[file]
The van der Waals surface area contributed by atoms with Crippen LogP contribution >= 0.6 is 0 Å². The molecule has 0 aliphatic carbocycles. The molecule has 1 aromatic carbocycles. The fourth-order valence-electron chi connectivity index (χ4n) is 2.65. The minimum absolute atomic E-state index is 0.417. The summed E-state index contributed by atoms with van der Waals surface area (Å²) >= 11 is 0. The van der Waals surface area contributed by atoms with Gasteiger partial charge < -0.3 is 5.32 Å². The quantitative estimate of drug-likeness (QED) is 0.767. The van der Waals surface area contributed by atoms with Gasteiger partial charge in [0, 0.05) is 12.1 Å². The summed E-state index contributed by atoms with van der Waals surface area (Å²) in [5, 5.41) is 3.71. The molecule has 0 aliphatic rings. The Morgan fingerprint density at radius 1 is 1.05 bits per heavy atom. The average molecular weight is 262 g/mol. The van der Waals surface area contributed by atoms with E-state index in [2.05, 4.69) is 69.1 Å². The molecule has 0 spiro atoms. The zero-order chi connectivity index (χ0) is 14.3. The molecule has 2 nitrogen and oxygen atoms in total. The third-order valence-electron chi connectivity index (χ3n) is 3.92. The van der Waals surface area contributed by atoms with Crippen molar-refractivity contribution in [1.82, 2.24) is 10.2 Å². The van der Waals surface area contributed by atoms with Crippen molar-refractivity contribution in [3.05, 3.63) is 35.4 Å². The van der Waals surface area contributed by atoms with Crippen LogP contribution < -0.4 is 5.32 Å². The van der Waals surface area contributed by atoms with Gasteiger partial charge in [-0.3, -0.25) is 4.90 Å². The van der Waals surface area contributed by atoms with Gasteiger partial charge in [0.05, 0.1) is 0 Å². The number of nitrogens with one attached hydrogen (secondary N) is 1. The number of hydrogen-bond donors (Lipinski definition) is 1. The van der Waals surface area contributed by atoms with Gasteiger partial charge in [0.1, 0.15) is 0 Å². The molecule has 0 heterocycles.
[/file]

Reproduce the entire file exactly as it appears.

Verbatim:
The van der Waals surface area contributed by atoms with Crippen LogP contribution >= 0.6 is 0 Å². The molecule has 0 aliphatic carbocycles. The molecule has 1 aromatic carbocycles. The fourth-order valence-electron chi connectivity index (χ4n) is 2.65. The minimum absolute atomic E-state index is 0.417. The summed E-state index contributed by atoms with van der Waals surface area (Å²) >= 11 is 0. The van der Waals surface area contributed by atoms with Gasteiger partial charge < -0.3 is 5.32 Å². The quantitative estimate of drug-likeness (QED) is 0.767. The van der Waals surface area contributed by atoms with Gasteiger partial charge in [0, 0.05) is 12.1 Å². The summed E-state index contributed by atoms with van der Waals surface area (Å²) in [5, 5.41) is 3.71. The molecule has 0 aliphatic rings. The Morgan fingerprint density at radius 1 is 1.05 bits per heavy atom. The average molecular weight is 262 g/mol. The van der Waals surface area contributed by atoms with E-state index in [2.05, 4.69) is 69.1 Å². The molecule has 0 spiro atoms. The zero-order chi connectivity index (χ0) is 14.3. The molecule has 2 nitrogen and oxygen atoms in total. The third-order valence-electron chi connectivity index (χ3n) is 3.92. The van der Waals surface area contributed by atoms with Crippen molar-refractivity contribution in [1.82, 2.24) is 10.2 Å². The van der Waals surface area contributed by atoms with Crippen molar-refractivity contribution in [3.05, 3.63) is 35.4 Å². The van der Waals surface area contributed by atoms with Crippen LogP contribution < -0.4 is 5.32 Å². The van der Waals surface area contributed by atoms with Gasteiger partial charge in [-0.3, -0.25) is 4.90 Å². The van der Waals surface area contributed by atoms with Gasteiger partial charge in [0.05, 0.1) is 0 Å². The number of nitrogens with one attached hydrogen (secondary N) is 1. The number of hydrogen-bond donors (Lipinski definition) is 1. The van der Waals surface area contributed by atoms with Gasteiger partial charge in [0.1, 0.15) is 0 Å². The molecule has 0 heterocycles.